Is there a virtual Circuit Playground that students can program now that schools are moving to a distance learning model?

Now that we are off for an indefinite period of time, is there any way that students can program a virtual circuit playground to test their code in lieu of the real thing?

I do not believe that the lessons taught by using the Circuit Playground can be put onto a virtual Circuit Playgrounds. There is, however, a programming environment that does feature a virtual circuit playground and some suggested projects (not from if you are looking for some alternate projects that could be done without having the real circuit playground.



Thank you. I am looking for anything they can do at home with Unit 6, which were getting ready to start!

As far as using the circuit playgrounds, if you can’t distribute them, it will be difficult to replicate the lessons in unit 6 on However, perhaps you could have them do a maker project of some kind offline in preparation for them coming back at some point? I know at least one state has stated that school is done for the year and I’m not sure if any of us know when we will be back for sure, so that uncertainty is what makes it difficult. The projects at the Adafruit site in my post above do involve “off line” creation along with programming. The programming could be done using the virtual Circuit Playground, but the only way to really integrate the hardware would be at some point an in-person activity.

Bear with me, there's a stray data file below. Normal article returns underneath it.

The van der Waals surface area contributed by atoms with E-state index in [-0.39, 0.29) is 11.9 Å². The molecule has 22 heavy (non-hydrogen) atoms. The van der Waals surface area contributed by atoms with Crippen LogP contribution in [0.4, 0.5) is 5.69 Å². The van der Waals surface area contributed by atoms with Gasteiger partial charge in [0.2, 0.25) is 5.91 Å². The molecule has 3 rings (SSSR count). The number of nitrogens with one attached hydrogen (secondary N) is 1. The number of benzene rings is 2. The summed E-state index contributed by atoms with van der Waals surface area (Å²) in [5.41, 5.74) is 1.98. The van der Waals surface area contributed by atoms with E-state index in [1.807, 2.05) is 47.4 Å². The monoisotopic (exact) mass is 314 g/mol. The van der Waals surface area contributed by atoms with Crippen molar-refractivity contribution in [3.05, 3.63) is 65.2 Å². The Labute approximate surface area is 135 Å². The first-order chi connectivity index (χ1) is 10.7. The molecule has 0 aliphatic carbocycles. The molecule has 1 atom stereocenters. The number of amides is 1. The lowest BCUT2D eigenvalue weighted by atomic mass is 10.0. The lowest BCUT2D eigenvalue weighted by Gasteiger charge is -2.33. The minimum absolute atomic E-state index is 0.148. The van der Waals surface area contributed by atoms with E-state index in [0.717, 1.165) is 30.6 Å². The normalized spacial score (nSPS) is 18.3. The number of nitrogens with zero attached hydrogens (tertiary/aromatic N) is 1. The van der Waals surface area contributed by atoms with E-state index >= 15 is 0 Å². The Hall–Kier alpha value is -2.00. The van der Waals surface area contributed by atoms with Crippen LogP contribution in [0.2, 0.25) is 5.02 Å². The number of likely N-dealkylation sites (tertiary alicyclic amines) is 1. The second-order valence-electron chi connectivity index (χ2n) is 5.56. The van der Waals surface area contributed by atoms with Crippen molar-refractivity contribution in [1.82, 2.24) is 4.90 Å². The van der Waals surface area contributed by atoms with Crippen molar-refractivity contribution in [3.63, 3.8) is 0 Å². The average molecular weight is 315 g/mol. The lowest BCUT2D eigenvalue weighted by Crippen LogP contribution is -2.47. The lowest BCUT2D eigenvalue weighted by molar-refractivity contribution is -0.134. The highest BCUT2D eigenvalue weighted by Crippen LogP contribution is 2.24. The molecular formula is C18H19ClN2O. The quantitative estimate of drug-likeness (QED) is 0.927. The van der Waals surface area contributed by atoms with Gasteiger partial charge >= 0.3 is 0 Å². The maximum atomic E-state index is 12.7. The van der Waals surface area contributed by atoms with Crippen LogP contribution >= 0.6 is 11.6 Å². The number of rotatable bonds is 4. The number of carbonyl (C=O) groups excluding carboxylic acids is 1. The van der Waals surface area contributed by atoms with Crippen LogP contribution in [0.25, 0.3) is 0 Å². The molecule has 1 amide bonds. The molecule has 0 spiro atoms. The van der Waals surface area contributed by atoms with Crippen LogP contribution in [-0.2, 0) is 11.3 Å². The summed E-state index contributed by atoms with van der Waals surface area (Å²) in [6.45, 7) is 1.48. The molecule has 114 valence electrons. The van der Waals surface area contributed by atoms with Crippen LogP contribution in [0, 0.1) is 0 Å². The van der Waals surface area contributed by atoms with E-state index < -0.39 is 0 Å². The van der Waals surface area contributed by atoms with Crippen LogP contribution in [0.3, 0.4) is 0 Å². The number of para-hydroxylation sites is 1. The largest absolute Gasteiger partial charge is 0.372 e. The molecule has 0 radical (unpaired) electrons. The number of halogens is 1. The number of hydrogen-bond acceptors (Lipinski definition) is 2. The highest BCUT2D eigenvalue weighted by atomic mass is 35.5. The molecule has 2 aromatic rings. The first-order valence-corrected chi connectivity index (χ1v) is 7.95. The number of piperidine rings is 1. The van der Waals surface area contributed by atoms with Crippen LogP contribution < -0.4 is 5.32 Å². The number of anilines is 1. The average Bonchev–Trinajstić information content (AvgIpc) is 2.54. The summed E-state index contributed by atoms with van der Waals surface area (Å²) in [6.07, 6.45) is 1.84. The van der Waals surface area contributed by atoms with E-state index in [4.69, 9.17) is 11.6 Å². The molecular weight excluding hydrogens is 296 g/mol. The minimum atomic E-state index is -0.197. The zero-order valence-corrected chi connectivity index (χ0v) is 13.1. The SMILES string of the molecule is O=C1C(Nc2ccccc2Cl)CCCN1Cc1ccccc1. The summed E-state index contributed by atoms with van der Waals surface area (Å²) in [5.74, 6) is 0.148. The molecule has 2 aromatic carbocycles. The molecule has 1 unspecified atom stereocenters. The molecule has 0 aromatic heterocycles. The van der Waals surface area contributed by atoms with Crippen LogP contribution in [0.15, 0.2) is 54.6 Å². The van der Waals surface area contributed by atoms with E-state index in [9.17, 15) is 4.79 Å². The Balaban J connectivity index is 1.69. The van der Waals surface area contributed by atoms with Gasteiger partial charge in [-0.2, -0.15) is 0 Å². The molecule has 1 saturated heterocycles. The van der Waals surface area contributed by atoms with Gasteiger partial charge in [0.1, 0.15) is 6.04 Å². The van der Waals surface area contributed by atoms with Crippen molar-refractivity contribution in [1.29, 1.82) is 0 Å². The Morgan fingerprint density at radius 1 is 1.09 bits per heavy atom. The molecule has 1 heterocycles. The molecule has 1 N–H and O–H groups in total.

I wasn’t at unit 6 … fortunately for me, my code class is at unit 3 in CSD, so they can make their games at home. I know other teachers are looking for unplugged activities which can be found in other forum posts in the last few days. It’s just hard to say what to do for a hardware unit such as unit 6 if students can’t use the circuit boards …

I’m hoping others may have ideas for us though. Anyone done anything with unit 6 when students don’t have access the the circuit playgrounds?


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Great idea, Mike! Maybe the kids could use the problem solving process to design a robot to solve a problem, then draw or use household items to “prototype” it, then explain how it works with the input-output-storage-processing model.

To tie in some of the event-based programming, maybe the robot could respond to different “events”.